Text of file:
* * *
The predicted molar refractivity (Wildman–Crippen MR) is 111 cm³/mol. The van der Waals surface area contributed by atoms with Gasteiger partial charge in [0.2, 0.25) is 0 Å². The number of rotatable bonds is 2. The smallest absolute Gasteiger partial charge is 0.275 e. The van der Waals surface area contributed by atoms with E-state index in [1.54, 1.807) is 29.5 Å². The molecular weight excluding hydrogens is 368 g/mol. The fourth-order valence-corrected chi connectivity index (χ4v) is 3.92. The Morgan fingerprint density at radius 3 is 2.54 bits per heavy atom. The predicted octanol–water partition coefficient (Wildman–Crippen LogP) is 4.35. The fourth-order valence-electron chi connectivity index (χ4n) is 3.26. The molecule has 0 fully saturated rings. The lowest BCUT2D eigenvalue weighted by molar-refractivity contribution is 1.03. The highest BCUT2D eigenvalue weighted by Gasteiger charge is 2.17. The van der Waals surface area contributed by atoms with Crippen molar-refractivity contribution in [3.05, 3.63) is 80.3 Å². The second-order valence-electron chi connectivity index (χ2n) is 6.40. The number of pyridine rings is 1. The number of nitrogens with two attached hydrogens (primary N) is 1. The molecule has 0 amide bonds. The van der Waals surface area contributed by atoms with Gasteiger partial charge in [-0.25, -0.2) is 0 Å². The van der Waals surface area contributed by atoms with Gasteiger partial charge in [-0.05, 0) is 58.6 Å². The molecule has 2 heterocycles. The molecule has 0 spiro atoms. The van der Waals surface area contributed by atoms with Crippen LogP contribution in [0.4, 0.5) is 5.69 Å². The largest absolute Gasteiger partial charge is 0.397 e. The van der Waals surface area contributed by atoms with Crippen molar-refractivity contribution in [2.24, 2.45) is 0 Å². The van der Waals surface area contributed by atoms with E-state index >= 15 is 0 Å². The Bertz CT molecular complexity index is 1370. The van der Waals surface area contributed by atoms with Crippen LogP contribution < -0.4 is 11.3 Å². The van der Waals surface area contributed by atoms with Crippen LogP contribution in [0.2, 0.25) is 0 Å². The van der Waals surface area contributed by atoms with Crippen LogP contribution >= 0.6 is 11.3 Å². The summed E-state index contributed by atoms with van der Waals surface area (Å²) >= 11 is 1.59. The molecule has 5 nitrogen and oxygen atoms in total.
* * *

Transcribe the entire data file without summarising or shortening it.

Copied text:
The predicted molar refractivity (Wildman–Crippen MR) is 111 cm³/mol. The van der Waals surface area contributed by atoms with Gasteiger partial charge in [0.2, 0.25) is 0 Å². The number of rotatable bonds is 2. The smallest absolute Gasteiger partial charge is 0.275 e. The van der Waals surface area contributed by atoms with E-state index in [1.54, 1.807) is 29.5 Å². The molecular weight excluding hydrogens is 368 g/mol. The fourth-order valence-corrected chi connectivity index (χ4v) is 3.92. The Morgan fingerprint density at radius 3 is 2.54 bits per heavy atom. The predicted octanol–water partition coefficient (Wildman–Crippen LogP) is 4.35. The fourth-order valence-electron chi connectivity index (χ4n) is 3.26. The molecule has 0 fully saturated rings. The lowest BCUT2D eigenvalue weighted by molar-refractivity contribution is 1.03. The highest BCUT2D eigenvalue weighted by Gasteiger charge is 2.17. The van der Waals surface area contributed by atoms with Crippen molar-refractivity contribution in [3.05, 3.63) is 80.3 Å². The second-order valence-electron chi connectivity index (χ2n) is 6.40. The number of pyridine rings is 1. The number of nitrogens with two attached hydrogens (primary N) is 1. The molecule has 0 amide bonds. The van der Waals surface area contributed by atoms with Gasteiger partial charge in [-0.25, -0.2) is 0 Å². The van der Waals surface area contributed by atoms with Gasteiger partial charge in [-0.05, 0) is 58.6 Å². The molecule has 2 heterocycles. The molecule has 0 spiro atoms. The van der Waals surface area contributed by atoms with Crippen LogP contribution in [0.4, 0.5) is 5.69 Å². The largest absolute Gasteiger partial charge is 0.397 e. The van der Waals surface area contributed by atoms with Crippen molar-refractivity contribution in [2.24, 2.45) is 0 Å². The van der Waals surface area contributed by atoms with E-state index >= 15 is 0 Å². The Bertz CT molecular complexity index is 1370. The van der Waals surface area contributed by atoms with Crippen LogP contribution < -0.4 is 11.3 Å². The van der Waals surface area contributed by atoms with Crippen LogP contribution in [0.2, 0.25) is 0 Å². The van der Waals surface area contributed by atoms with Crippen LogP contribution >= 0.6 is 11.3 Å². The summed E-state index contributed by atoms with van der Waals surface area (Å²) >= 11 is 1.59. The molecule has 5 nitrogen and oxygen atoms in total.